Take a moment to imagine the following: one second you are driving down the road with your wife and son, carefree and content. In the next instant you are being pulled over, arrested for supposedly not paying a fine and strip searched at a correctional facility not just once, but twice. To some, the situation described might seem over exaggerated and farfetched to say the least, but for Albert Florence the situation was all to real.

According to an article released on April 2 in the New York Timeson in 2005 Florence’s wife, who had been operating the vehicle, was pulled over for speeding. As the traffic officer ran through the usual procedure of processing a speeding violation, he had discovered that Florence had failed to pay a fine, which lead to his arrest. After Florence was taken into custody, he was admitted to Essex County Correctional Facility, where he was first strip searched, and then transferred to a Burlington County holding facility where he was searched for a second time.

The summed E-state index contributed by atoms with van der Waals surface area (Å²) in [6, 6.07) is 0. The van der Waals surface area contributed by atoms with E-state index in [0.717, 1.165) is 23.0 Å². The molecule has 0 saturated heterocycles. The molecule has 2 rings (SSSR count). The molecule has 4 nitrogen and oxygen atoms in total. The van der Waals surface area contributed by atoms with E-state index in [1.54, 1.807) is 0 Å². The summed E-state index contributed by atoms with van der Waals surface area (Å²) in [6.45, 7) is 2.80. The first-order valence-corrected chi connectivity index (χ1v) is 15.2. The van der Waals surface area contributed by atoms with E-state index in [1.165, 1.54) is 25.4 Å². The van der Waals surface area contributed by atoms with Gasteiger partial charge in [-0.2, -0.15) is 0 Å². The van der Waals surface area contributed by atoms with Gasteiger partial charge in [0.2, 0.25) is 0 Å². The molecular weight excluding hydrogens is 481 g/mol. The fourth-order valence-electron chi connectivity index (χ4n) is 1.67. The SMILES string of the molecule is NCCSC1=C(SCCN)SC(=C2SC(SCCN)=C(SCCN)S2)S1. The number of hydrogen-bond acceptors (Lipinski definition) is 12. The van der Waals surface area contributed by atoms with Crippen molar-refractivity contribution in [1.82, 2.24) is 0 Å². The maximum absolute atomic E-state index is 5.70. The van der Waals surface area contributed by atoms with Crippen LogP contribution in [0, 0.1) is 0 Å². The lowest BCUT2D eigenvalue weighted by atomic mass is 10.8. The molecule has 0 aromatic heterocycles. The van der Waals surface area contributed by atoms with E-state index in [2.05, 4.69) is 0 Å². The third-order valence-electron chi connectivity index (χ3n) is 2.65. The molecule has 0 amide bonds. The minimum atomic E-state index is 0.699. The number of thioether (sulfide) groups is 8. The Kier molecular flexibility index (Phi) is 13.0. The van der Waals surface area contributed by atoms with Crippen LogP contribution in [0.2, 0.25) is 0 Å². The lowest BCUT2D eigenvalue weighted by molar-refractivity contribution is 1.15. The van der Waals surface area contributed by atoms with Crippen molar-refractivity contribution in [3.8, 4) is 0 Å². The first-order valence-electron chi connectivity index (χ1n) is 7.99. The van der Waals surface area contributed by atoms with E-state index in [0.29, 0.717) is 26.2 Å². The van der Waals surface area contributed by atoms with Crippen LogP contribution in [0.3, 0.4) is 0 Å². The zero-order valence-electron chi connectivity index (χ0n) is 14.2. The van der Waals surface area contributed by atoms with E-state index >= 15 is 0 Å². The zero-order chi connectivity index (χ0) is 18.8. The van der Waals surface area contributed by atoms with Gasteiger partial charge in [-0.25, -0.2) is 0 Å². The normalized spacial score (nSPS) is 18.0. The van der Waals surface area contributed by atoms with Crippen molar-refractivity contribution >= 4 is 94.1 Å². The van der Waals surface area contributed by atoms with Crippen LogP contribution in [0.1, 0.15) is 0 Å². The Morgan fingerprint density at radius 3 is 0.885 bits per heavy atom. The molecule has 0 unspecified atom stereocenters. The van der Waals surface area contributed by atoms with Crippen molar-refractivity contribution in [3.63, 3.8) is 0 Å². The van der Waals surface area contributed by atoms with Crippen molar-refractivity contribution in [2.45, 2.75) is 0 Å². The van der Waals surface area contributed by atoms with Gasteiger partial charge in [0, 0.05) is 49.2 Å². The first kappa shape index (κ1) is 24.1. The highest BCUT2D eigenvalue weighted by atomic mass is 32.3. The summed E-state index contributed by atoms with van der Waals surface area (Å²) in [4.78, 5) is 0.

After Florence’s release, it turns out that the fine that had led to his arrest in the first place was, in fact, paid. However, the fact that there was a confusion about the fine wasn’t the problem in Florence’s eyes, the problem was that he was subject to strip searches for something so minimal

Florence has since sued, claiming that strip searches of those arrested for minor infractions violate the Fourth Amendment, which protects against any kind of unreasonable search and seizure, along with requiring probable cause and a judicially sanctioned warrant; the case has made its way all the way up to the Supreme Court in a case labeled Florence v. The Board of Chosen Freeholders.

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Why the World Should Pay Attention to China